Dia de Los Muertos, or ‘Day of the Dead,’ is a Mexican holiday that commemorates family members and friends who’ve passed. While celebrations in Mexico are commonplace, with Texas’ large Mexican-American population, Dia de Los Muertos events are present throughout the Lone Star State, highlighting just how connected Tejanos are to their Mexican history and roots.
In case you can’t get south of the border this Dia de Los Muertos, check out how Texans remember their loved ones through special ceremonies in historic cemeteries, celebrate with ballet folklórico showcases, and create large ofrendas (altars) in the middle of big cities like San Antonio.
San Antonio hosts the largest Dia de Los Muertos celebration in Texas, and for 2018 the city is providing two different worthy festivals. From October 27-28, Dia de Los Muertos at La Villita offers visitors a chance to admire the largest open ofrenda to those who have passed in the city. They can dance to live music by Bidi Bidi Banda, Femina-X, Pinata Protest, among many others, or enjoy a parade through downtown and cultural dance performances such as ballet folklórico. There will also be an arts and crafts show and free workshops for kids. Be sure to check the calendar for other activities that weekend, such as live poetry, music at Arneson River Theater, and Day of the Dead art shows – all for free.
One Dia de Los Muertos event isn’t enough for San Antonio citizens. A few days after the La Villita fest, locals and visitors can celebrate again on November 2-3 at Muertitos Fest with SAY Si. This free Dia de los Muertos festival will be more family-focused and offer an educational angle to the holiday. The 2018 event will focus on indigenous cultures of Mexico and the origin of the holiday, which transpire through folk art workshops, food booths, an artisan mercado, and music and cultural performances.
While most people go to Terlingua to explore the Big Bend National Park on the US-Mexico border, their Dia de Los Muertos celebration is quite unique in Texas and an annual tradition for both locals and visitors. On November 2, a sunset meeting at the Historic Cemetery in the Terlingua Ghost Town is lit by candles and offerings on the graves of loved ones. Many of the cemetery graves are large stone altars built above ground, creating a particularly ethereal scene.
Many event attendees arrive with faces painted as skeletons – a common Dia de Los Muertos tradition – while others wear red roses, a signifier that the memory of those who have passed will remain strong. Visitors can bring special items or mementos like jewelry or flowers to place on three large pyramid-like altars to commemorate loved ones, or, walk the cemetery to reflect on life and death, overlooking a setting sun and ceremonial candles that flicker in the desert’s dark. Following the event, the masses head to the Starlight Theater for music, drinks, dancing, and socializing with various members of the community.
Corpus Christi’s Dia de Los Muertos Street Festival is held in the downtown Marina Arts District. The festival includes a community-wide display of ofrendas or altars attributed to the passing of loved ones at the Ritz Theater. The community are welcome to submit their own ofrenda to be placed on stage. The Hecho-a-Mano Expo will have over 85 arts and crafts vendors and is one of the most beloved aspects of the festival. There is also a luchadores wrestling exhibit at the Lucha Kaboom stage, mariachi performances, ballet folklórico dances, and multiple live music shows by bands like Mexicana. Whether visitors are watching luchadores flying through the air, or shopping among artisanal products, there is plenty to keep all ages entertained at this Dia de los Muertos celebration on October 27.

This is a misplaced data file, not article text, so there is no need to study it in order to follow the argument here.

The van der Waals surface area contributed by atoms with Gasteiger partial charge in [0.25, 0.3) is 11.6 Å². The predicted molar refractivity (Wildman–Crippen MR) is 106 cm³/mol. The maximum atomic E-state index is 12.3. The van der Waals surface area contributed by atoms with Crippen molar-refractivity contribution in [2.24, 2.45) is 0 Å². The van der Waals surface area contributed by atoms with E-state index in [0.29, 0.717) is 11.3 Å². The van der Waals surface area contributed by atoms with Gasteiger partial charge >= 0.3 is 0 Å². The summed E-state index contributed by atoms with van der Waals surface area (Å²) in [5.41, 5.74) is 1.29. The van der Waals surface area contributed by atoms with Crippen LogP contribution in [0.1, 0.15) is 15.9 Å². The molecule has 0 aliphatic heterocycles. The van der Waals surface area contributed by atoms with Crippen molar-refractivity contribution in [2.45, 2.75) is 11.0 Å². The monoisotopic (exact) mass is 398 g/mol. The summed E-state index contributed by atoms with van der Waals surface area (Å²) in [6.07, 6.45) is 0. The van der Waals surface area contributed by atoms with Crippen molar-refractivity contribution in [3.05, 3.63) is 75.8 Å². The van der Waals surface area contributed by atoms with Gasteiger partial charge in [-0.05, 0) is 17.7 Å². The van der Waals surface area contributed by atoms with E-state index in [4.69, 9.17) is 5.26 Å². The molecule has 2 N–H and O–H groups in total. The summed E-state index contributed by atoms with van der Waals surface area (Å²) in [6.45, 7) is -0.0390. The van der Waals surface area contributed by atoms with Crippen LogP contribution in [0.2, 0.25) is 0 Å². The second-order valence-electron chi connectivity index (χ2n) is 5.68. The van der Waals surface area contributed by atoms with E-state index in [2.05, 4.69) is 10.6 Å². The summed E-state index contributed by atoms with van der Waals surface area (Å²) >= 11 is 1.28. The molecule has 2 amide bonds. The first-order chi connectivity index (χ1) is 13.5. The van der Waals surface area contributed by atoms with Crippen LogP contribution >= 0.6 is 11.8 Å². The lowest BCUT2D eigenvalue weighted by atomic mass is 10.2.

Texas’ state capitol is ablaze with Dia de Los Muertos fanfare come October 27. Hosted by the Mexic-Arte Museum, Viva La Vida Fest, or ‘Live the Life Fest,’ is Austin’s largest and longest-running Dia de Los Muertos festival. Viva La Vida Fest begins with a grand parade at noon that will feature a mix of live music, dancers, and floats all marching down 6th Street. Following the parade, there will be a free street festival until 6pm, which will include hands-on arts and crafts, a low-rider exhibition, dances by ballet folklórico and aztec dance performers, and live music by Latin Freestyle Records. Kids can enjoy face painting and story time with Matt de la Peña and Christian Robinson.
El Paso is one of Texas’ most notable border cities, and they have a Dia de Los Muertos festival, or two. The Concordia Cemetery hosts their own cultural celebration inside their historic cemetery, which is the burial place for several gunslingers, like John Wesley Hardin. This one-day event occurs on November 3, and includes people dressing up in traditional Mexican wear such as floral peasant blouses and dresses. Also on offer are artisan and vendor booths, a scavenger hunt, food trucks, live music, dancers, poetry readings, and skull face painting. There is a $5 fee to enter.
For those seeking a no-fee experience, the El Paso Museum of Art will host a free Dia de Los Muertos event on November 3. Transformed by a visiting artist collective from Mexico City, Colectivo Ultima Hora, the museum will feature some stunning ofrendas. They will also host a mask decorating station and printmaking workshop, as well as folkloric dance, pan de muerto (traditional sweet bread served on the holiday), and live music.
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